A new report has revealed that the Russian Federal Treasury has spent almost $10 million on VPN technology since the invasion of Ukraine.
The news is somewhat ironic considering the demand for VPNs among the Kremlin/Kremlin-linked organizations rests in the Russian government's own, self-enforced censorship laws.
VPNs have a multitude of uses for businesses and individuals – and in 2022, you should take any chance you get to enhance your security and privacy simultaneously.
Info on Russian Spending Publicly Available
According to a report published by Top10VPN, since the invasion of Ukraine commenced in late February, over 1,500 websites have been blocked by the Russian government.
This includes, but is not limited to, international media outlets and social media platforms. However, government officials need to access these sites too, so have been forced to turn to the very tool their citizens are also using to circumvent their censorship rules.
Top10VPN used a VPN themselves to access the Russian government’s official federal procurement database – zakupki.gov.ru. They were able to confirm and analyze their findings “via open-source methods and external Russian translation services.”
Government Censorship is Costing The Government
Top10VPN unearthed “236 official contracts for VPN technology that have been made public since February 24. In total, the contracts are worth over 807 million rubles, or $9.8 million.”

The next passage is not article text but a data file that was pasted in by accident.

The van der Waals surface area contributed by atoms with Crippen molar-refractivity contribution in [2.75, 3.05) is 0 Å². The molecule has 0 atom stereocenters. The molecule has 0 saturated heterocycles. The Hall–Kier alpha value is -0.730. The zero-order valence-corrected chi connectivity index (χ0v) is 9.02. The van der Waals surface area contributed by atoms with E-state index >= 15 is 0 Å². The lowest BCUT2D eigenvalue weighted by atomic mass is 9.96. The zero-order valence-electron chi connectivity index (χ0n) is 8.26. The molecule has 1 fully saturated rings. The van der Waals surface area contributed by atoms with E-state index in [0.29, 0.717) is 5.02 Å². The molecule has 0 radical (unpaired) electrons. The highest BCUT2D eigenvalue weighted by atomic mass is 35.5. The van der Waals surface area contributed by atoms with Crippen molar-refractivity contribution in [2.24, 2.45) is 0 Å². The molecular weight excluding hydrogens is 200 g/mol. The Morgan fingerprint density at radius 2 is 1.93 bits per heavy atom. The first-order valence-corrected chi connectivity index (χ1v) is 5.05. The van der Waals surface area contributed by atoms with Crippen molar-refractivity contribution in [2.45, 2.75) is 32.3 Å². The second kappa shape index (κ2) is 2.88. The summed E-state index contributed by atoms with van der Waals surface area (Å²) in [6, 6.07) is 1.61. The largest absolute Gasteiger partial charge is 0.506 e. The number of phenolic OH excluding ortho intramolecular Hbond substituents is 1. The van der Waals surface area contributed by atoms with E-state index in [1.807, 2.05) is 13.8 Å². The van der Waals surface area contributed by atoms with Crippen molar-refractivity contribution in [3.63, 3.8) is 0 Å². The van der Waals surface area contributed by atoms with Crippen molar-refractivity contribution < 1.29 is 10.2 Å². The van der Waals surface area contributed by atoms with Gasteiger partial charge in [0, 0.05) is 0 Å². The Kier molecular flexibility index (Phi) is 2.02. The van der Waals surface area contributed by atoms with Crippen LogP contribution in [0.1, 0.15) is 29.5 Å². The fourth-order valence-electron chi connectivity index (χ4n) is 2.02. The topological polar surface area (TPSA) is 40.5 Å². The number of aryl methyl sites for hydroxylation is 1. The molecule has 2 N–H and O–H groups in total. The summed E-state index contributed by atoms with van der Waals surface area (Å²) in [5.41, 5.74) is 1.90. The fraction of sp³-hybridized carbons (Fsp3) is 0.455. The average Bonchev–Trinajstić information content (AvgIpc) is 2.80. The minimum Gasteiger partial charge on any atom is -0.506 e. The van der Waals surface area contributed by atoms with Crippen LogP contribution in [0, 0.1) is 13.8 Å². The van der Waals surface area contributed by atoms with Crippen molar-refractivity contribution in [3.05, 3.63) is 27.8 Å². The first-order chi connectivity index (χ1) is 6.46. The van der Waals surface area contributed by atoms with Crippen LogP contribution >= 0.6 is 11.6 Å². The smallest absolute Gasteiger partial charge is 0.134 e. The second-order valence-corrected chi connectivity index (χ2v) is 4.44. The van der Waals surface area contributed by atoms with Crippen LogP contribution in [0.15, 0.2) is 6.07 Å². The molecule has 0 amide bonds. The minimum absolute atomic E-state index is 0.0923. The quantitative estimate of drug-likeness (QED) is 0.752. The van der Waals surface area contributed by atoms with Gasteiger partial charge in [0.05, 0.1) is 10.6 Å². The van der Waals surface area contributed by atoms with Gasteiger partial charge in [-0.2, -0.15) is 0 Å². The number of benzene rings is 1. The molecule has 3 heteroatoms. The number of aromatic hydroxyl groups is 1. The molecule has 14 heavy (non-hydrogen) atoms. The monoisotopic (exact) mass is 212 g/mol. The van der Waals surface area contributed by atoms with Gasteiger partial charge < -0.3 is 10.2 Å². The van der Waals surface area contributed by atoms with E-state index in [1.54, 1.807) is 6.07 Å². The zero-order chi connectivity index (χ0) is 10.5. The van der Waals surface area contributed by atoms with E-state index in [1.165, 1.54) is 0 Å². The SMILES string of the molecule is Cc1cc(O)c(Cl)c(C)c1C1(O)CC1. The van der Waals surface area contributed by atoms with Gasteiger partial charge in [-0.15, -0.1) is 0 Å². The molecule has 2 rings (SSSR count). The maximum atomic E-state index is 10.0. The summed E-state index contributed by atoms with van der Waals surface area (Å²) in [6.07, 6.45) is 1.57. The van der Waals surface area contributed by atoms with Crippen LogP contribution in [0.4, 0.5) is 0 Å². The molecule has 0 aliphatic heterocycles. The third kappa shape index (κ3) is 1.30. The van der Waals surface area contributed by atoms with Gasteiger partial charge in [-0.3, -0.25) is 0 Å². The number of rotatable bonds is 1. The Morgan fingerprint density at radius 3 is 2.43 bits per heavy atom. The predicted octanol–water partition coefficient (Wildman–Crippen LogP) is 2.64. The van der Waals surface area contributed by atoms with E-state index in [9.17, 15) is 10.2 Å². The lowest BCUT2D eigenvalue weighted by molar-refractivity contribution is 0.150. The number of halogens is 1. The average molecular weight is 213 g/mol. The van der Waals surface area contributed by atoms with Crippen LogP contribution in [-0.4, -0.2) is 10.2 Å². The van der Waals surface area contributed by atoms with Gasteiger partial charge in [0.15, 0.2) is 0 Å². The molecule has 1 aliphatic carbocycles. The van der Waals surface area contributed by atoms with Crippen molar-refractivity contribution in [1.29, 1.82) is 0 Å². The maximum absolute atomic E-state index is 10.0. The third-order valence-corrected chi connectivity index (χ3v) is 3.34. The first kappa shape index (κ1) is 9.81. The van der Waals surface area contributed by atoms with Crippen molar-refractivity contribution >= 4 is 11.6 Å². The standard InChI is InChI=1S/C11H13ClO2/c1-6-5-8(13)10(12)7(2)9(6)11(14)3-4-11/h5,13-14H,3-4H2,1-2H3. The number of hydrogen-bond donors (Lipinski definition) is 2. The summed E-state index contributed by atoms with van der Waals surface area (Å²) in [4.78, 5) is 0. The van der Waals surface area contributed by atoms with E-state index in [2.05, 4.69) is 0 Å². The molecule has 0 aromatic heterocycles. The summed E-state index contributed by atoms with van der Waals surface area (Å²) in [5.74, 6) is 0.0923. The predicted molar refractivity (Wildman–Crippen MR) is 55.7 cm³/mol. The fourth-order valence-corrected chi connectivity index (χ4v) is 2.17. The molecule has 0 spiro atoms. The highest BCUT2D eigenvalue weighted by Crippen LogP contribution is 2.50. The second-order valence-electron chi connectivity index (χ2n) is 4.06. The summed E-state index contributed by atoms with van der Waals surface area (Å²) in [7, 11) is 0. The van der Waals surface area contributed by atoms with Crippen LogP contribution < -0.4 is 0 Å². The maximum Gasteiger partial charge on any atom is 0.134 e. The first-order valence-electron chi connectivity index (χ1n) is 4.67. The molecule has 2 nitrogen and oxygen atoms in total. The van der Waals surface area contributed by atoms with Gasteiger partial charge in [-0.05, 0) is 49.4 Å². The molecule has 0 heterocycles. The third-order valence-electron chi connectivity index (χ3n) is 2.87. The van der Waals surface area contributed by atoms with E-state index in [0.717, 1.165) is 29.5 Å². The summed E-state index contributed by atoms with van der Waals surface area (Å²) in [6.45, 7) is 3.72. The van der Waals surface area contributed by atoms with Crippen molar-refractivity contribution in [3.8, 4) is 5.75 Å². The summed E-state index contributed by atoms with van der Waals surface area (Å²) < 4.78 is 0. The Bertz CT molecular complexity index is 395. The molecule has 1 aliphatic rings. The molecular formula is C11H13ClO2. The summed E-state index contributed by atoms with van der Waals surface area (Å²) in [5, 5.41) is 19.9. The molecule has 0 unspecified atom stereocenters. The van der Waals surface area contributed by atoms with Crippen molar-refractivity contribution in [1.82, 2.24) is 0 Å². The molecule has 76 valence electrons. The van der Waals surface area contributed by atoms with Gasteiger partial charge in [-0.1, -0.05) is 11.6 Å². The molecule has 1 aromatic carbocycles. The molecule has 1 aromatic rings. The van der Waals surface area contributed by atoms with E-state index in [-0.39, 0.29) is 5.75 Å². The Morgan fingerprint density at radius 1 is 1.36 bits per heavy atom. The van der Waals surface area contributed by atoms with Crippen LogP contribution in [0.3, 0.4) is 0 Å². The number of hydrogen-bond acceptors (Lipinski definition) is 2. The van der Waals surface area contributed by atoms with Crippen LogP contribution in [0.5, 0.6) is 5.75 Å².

The Federal Customs Service, for instance, has spent $906,926 on VPNs since February 24th, whilst the Main Directorate of the Ministry of the Interior of the Russian Federation (Krasnoyarsk Territory) spent $1,771,682 on the tech since the outbreak of war.
The main sectors purchasing VPN technology were Legislative, Information Technology & communications as well as healthcare and emergency services. Surprisingly, “Security & Defense” was only the sixth highest-spending sector.
Are VPNs Important and Does my Business Need one?
VPNs are vital tools used all around the world, particularly in countries like Russia with stringent censorship laws.
VPN demand increased by 2,692% in Russia after the invasion of Ukraine, though the tech was already popular among citizens in the country prior to this.
VPNs create an encrypted tunnel between your device and the internet, masking your IP address and subsequently decoupling your internet traffic from your device and identity. Tracking someone using a VPN is considerably harder than tacking someone without one.
Business VPNs work slightly differently. They will allow all your company’s staff to access your company's servers and cloud-based resources from outside of the office, wherever they are in the world – but crucially, in an encrypted and secure fashion.
Market-leading business VPNs like NordLayer have other uses too, including allowing you to manage the data privileges different team members have and monitor activity for security purposes.